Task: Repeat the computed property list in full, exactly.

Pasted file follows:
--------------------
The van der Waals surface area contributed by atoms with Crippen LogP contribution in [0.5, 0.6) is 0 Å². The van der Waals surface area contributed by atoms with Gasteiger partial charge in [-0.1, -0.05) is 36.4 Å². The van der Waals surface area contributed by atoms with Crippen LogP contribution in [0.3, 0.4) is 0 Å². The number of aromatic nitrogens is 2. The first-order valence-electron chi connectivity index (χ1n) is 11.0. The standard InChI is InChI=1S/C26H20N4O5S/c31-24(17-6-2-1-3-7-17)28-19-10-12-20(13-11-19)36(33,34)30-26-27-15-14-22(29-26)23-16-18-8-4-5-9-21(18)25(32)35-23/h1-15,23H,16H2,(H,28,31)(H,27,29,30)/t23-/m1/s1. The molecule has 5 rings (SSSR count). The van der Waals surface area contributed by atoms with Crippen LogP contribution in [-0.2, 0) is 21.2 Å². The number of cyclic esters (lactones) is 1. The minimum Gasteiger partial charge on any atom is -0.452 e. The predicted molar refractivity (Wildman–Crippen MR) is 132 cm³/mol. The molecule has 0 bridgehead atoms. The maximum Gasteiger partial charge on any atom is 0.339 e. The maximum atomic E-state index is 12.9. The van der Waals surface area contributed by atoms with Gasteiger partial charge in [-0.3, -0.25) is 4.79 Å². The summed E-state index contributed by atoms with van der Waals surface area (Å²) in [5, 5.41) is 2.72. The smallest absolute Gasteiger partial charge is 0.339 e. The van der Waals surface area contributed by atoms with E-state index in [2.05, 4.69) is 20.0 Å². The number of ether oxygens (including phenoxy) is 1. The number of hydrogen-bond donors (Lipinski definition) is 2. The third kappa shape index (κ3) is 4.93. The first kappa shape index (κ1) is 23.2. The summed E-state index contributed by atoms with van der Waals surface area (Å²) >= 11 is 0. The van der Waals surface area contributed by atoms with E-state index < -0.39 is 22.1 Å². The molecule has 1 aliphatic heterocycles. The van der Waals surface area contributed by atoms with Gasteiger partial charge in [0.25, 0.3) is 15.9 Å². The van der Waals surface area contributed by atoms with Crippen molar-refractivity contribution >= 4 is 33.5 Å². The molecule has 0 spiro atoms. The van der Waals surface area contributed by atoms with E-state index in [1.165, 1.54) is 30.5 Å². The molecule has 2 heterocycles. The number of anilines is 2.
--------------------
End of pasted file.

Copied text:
The van der Waals surface area contributed by atoms with Crippen LogP contribution in [0.5, 0.6) is 0 Å². The van der Waals surface area contributed by atoms with Gasteiger partial charge in [-0.1, -0.05) is 36.4 Å². The van der Waals surface area contributed by atoms with Crippen LogP contribution in [0.3, 0.4) is 0 Å². The number of aromatic nitrogens is 2. The first-order valence-electron chi connectivity index (χ1n) is 11.0. The standard InChI is InChI=1S/C26H20N4O5S/c31-24(17-6-2-1-3-7-17)28-19-10-12-20(13-11-19)36(33,34)30-26-27-15-14-22(29-26)23-16-18-8-4-5-9-21(18)25(32)35-23/h1-15,23H,16H2,(H,28,31)(H,27,29,30)/t23-/m1/s1. The molecule has 5 rings (SSSR count). The van der Waals surface area contributed by atoms with Crippen LogP contribution in [-0.2, 0) is 21.2 Å². The number of cyclic esters (lactones) is 1. The minimum Gasteiger partial charge on any atom is -0.452 e. The predicted molar refractivity (Wildman–Crippen MR) is 132 cm³/mol. The molecule has 0 bridgehead atoms. The maximum Gasteiger partial charge on any atom is 0.339 e. The maximum atomic E-state index is 12.9. The van der Waals surface area contributed by atoms with Gasteiger partial charge in [-0.3, -0.25) is 4.79 Å². The summed E-state index contributed by atoms with van der Waals surface area (Å²) in [5, 5.41) is 2.72. The smallest absolute Gasteiger partial charge is 0.339 e. The van der Waals surface area contributed by atoms with E-state index in [2.05, 4.69) is 20.0 Å². The number of ether oxygens (including phenoxy) is 1. The number of hydrogen-bond donors (Lipinski definition) is 2. The third kappa shape index (κ3) is 4.93. The first kappa shape index (κ1) is 23.2. The summed E-state index contributed by atoms with van der Waals surface area (Å²) >= 11 is 0. The van der Waals surface area contributed by atoms with E-state index < -0.39 is 22.1 Å². The molecule has 1 aliphatic heterocycles. The van der Waals surface area contributed by atoms with Gasteiger partial charge in [0.25, 0.3) is 15.9 Å². The van der Waals surface area contributed by atoms with Crippen molar-refractivity contribution >= 4 is 33.5 Å². The molecule has 0 spiro atoms. The van der Waals surface area contributed by atoms with E-state index in [1.165, 1.54) is 30.5 Å². The molecule has 2 heterocycles. The number of anilines is 2.